MOSCOW (AP) — The U.N. chief's decision to rescind the invitation to Iran to join this week's Syria peace talks was a mistake but not a catastrophe, Russia's foreign minister said Tuesday.
Sergey Lavrov said that Ban Ki-moon's decision to withdraw his last-minute offer to Iran to attend the conference set to begin Wednesday in the Swiss resort of Montreux would have a negative impact on the United Nations image.
The invitation to Iran extended by Ban on Sunday put the talks in jeopardy, with the U.S. pushing for rescinding the offer and the Syrian opposition threatening to skip the event entirely. "This story hasn't helped strengthen the U.N. authority," Lavrov said at a news conference, adding that recalling the offer looked "unseemly."
The controversy over Iran's participation in the talks reflected deep differences over Syria between the United States and Russia, which has been a key ally of Syria, shielding Syrian President Bashar Assad's regime from the United Nations sanctions and continuing to supply it with weapons throughout the civil war that has killed more than 130,000.
He reaffirmed Russia's stance that the presence of Iran was essential for the success of the talks. Iran has been Assad's main regional ally, supporting his regime with advisers, money and materiel since the uprising began in 2011.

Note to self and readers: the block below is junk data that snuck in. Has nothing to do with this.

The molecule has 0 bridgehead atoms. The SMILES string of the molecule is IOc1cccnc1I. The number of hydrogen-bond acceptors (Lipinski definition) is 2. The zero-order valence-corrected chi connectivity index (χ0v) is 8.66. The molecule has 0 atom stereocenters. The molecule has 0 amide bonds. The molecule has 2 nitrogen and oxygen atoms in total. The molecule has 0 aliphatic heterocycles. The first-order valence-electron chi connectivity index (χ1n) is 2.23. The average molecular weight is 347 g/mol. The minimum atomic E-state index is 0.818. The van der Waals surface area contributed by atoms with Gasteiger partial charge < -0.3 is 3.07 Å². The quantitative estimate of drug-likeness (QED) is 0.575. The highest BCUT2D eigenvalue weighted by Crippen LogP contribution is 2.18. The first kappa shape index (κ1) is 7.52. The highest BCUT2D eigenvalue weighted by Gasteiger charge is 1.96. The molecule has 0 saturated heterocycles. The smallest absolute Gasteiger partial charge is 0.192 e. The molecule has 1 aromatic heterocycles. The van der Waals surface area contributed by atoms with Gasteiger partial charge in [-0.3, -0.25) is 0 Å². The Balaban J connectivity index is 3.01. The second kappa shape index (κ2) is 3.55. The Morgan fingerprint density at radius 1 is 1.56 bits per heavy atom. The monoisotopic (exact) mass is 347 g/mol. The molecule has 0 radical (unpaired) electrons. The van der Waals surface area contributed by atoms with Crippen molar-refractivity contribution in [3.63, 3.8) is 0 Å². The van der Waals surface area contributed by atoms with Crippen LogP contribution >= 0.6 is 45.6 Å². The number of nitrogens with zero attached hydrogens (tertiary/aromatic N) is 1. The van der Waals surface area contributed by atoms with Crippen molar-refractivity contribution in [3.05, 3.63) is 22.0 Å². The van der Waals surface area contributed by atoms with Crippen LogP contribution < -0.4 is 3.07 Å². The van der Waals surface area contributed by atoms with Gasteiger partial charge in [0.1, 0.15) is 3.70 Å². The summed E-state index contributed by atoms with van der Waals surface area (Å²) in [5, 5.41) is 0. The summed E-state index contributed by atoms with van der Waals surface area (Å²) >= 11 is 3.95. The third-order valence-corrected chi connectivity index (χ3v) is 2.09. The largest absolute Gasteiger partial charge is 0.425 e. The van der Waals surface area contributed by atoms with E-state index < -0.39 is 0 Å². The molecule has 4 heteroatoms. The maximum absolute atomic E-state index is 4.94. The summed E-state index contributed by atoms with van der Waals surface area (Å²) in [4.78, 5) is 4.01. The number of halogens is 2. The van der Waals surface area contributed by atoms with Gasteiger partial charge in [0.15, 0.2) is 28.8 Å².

Lavrov warned that spurning Iran would deepen division lines in the Islamic world and would have a negative impact on global efforts to fight terrorism. "The absence of Iran isn't going to help strengthen the unity of the world's Muslims," he said.
Lavrov insisted that Russia is not supplying Syria with any weapons that are "banned (by international agreements) and could destabilize the situation in the region." At the same time, Lavrov voiced hope for the success of the talks that would put the government and the opposition at the same table for the first time since the start of the conflict three years ago.
"There is no catastrophe. We will push for a direct dialogue between the Syrian parties without any preconditions," he said.